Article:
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  1. #1
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    The 'which derailleur will work with my stuff' game

    My tourer is a hodgepodge of parts. On the drive train alone:

    - Dura Ace 9 speed index bar end shifters
    - 105 front derailleur, FD5504
    - Tiagra rear derailleur, RD4400
    - Sugino 48/36/24 crank
    - SRAM chain
    - Ultegra 9 speed 11~28 rear cassette

    Don't get me wrong, it works and I'm not complaining (well, maybe that rear derailleur, it is certainly stretching beyond what Shimano ever intended). The thing is, the cheap pedals I got are driving me nuts so I'm shopping for a set of Dura Ace 7400 aero pedals to replace them with. This will make two components on the bike that are of the same brand and line, so I figure I could keep an eye to upgrade other parts of my drive train to Dura Ace. Why? Because old dura ace stuff is cheap, plus it would get me that warm and fuzzy feeling that only Dura Ace can provide

    Which Dura Ace front and back derailleurs would be able to wrap around a 48/36/24 triple with a 11/28 cassette? It doesn't need to be pretty, I have ridden a suicide setup before (where big front/big back is not only not advisable, but an impossibility that could lead to an explosion of parts)

  2. #2
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    Your asking the rear derailleur to wrap 41T which no Dura Ace was ever designed to come close to. The current 7900 is rated for 33T so you way out of it's league. Even giving up the smallest 7 cogs when in the granny and using the 21T as the smallest will barely make it.

  3. #3
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    There was a Dura-Ace 9-speed long cage triple rear derailleur, 7703. I think it was rated for 38t capacity. If you could find one you could probably make it work. Might have to use a 26 granny ring on the crankset. Try searching e-bay and other web sites.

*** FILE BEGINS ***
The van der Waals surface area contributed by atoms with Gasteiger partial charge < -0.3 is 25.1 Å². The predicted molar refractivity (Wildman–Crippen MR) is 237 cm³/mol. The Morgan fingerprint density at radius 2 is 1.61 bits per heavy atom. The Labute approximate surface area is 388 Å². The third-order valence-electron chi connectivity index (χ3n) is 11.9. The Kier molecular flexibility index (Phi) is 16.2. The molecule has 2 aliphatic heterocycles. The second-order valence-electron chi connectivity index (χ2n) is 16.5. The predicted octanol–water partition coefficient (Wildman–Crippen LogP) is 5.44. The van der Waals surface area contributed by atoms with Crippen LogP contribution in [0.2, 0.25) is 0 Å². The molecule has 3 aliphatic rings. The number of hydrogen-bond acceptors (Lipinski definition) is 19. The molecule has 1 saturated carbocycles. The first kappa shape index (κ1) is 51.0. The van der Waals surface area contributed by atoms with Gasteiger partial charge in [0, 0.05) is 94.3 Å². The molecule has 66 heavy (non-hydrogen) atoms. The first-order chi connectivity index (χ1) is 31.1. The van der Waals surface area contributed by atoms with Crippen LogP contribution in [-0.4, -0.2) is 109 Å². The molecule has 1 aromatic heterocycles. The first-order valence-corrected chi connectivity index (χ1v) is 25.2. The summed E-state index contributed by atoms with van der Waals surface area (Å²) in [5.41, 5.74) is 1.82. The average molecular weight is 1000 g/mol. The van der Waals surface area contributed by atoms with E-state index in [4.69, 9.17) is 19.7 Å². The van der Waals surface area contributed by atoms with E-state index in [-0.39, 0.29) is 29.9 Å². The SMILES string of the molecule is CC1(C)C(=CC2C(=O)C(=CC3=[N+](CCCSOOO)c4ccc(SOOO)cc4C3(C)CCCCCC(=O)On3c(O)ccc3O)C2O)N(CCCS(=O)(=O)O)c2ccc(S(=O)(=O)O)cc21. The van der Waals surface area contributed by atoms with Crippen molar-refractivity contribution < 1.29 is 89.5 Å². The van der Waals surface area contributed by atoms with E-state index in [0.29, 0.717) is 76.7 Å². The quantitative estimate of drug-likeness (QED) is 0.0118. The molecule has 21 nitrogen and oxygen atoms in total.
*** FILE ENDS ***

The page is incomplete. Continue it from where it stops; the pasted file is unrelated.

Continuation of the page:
4. #4
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    Quote Originally Posted by HillRider View Post
    Your asking the rear derailleur to wrap 41T which no Dura Ace was ever designed to come close to...
    Same thing with the Tiagra I'm currently abusing

    Quote Originally Posted by Al1943 View Post
    There was a Dura-Ace 9-speed long cage triple rear derailleur, 7703. I think it was rated for 38t capacity. If you could find one you could probably make it work. Might have to use a 26 granny ring on the crankset. Try searching e-bay and other web sites.
    I looked it up and the triple rear can wrap around 37t, same as the tiagra. That doesn't mean that it would work but it may be close enough, and I'm certain that it would work with a 26t granny. The only problem is that while the front triple is rather inexpensive, it looks like people want real money for those long cage DA rears.

    I'll keep an eye out in case I see one for a reasonable price. Right now the only thing that really needs upgrading are the cheap pedals.

  5. #5
    coprolite fietsbob's Avatar